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Write out the form of the partial fraction decomposition of the function (as in Example 7). Do not determine the numerical values of the coefficients.

(a) $ \dfrac{x^4 - 2x^3 + x^2 + 2x - 1}{x^2 - 2x + 1} $ (b) $ \dfrac{x^2 - 1}{x^3 + x^2 + x} $

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Calculus 2 / BC

Chapter 7

Techniques of Integration

Section 4

Integration of Rational Functions by Partial Fractions

Integration Techniques

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University of Michigan - Ann Arbor

University of Nottingham

Idaho State University

Lectures

01:53

In mathematics, integration is one of the two main operations in calculus, with its inverse, differentiation, being the other. Given a function of a real variable, an antiderivative, integral, or integrand is the function's derivative, with respect to the variable of interest. The integrals of a function are the components of its antiderivative. The definite integral of a function from a to b is the area of the region in the xy-plane that lies between the graph of the function and the x-axis, above the x-axis, or below the x-axis. The indefinite integral of a function is an antiderivative of the function, and can be used to find the original function when given the derivative. The definite integral of a function is a single-valued function on a given interval. It can be computed by evaluating the definite integral of a function at every x in the domain of the function, then adding the results together.

27:53

In mathematics, a technique is a method or formula for solving a problem. Techniques are often used in mathematics, physics, economics, and computer science.

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Write out the form of the …

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Write down the form of the…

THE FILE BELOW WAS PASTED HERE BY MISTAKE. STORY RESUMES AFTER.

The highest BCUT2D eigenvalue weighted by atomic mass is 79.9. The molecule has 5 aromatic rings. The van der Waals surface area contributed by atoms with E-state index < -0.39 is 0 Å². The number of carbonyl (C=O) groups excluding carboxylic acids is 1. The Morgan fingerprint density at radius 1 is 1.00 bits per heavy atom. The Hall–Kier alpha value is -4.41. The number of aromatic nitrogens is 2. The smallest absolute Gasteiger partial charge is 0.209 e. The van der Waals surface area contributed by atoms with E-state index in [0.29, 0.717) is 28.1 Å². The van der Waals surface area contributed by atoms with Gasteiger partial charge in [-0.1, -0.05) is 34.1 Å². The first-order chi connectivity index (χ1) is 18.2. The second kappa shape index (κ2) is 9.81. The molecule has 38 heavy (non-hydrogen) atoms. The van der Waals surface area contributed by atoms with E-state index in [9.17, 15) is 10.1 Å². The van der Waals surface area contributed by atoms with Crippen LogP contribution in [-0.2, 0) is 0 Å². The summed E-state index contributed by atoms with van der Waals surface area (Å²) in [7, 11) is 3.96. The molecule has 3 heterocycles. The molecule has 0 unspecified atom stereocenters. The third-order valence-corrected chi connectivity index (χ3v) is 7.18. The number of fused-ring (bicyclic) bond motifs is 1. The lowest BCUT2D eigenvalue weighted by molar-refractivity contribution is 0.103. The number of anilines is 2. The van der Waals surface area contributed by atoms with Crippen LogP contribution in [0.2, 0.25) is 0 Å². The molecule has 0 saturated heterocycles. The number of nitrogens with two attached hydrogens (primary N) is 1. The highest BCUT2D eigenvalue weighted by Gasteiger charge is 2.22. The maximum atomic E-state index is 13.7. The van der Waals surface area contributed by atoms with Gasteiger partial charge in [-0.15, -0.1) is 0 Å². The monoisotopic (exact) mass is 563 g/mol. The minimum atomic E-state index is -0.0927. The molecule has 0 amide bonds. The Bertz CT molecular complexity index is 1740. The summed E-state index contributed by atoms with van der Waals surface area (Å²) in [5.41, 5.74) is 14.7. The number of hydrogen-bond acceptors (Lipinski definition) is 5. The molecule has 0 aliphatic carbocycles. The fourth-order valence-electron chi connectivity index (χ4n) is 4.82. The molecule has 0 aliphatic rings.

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let's find the partial fraction decomposition for both of these functions. And there's no need to determine the numerical values of the coefficients. So looking at the first fraction, the first thing that I noticed is that the numerator is a higher degree, then the denominator. So any time the numerator has degree equal to or larger than the denominator, the first thing we should always do is long division, our polynomial division. And that's what we have set up over here on the right. So we'd liketo find the quotient here. So we have an X square exit, the forest. So we're gonna x squared up here, and then we multiply two x cubed plus X square, and then we subtract the whole thing doing so we have a lot of cancellation here, okay? And then we're just left with two X minus one. Now, this quadratic that we're dividing by does not go into to explain this one. So we have for part A. We can rewrite this as the question which is X square, and then we have the remainder over. The thing that we originally divided by this is why the long division is useful now every time we finished long division that they nominator will have larger degree than the numerator. And now we do partial fraction the composition. So as before, the first thing always look at that denominator. See if it can be factored here we can factor. This is X minus one squared. So this is what the book calls case, too. This's the repeated linear factor, which in this case, is just X minus one. So using the formula for case too x square, this's not a fraction less his write that as it is and then for this fraction we have a over X minus one plus be over. It's not this one square, and that will be our partial fraction. The composition for party. Let's go to the next page for party. So for me X squared minus one X cube X square in the next. So we noticed that the denominator has degree larger than the numerator. That's good. Not division necessary. Might be helpful to factor the numerator, but really more concerned with the denominator unless we could factor things out. So maybe I should go ahead and actually do this. Not always useful, but it can't be helpful. Sometimes you might be able to cancel things, though, but in this case, it doesn't look like that will happen in the denominator. Let's take out a X and there's our factories ation. This term, we can't factor. It's a linear. But then the second turn this may factor into two Lanier's So we need to look at the discriminative B squared minus four a. C Yeah, or again, thes coefficients are coming from just some polynomial this form. All right, In our problem, we see that a equals B equals C equals one finger. So that B squared minus four A. C is negative three, which is less than zero. And that tells us that this polynomial does not factor this guy appear. So that puts us in Case three. This is the case in which we just have a quadratic that doesn't factor not repeated. So this is what the text calling the textbook is calling Case three. No, For the first term, I see a X. So I just have a constant over X and then for the next term, because it's a quadratic on the bottom, it's not enough to have just a constant up top. You need a linear polynomial. So that's where I'Ll put the explosive and there's our answer for party.

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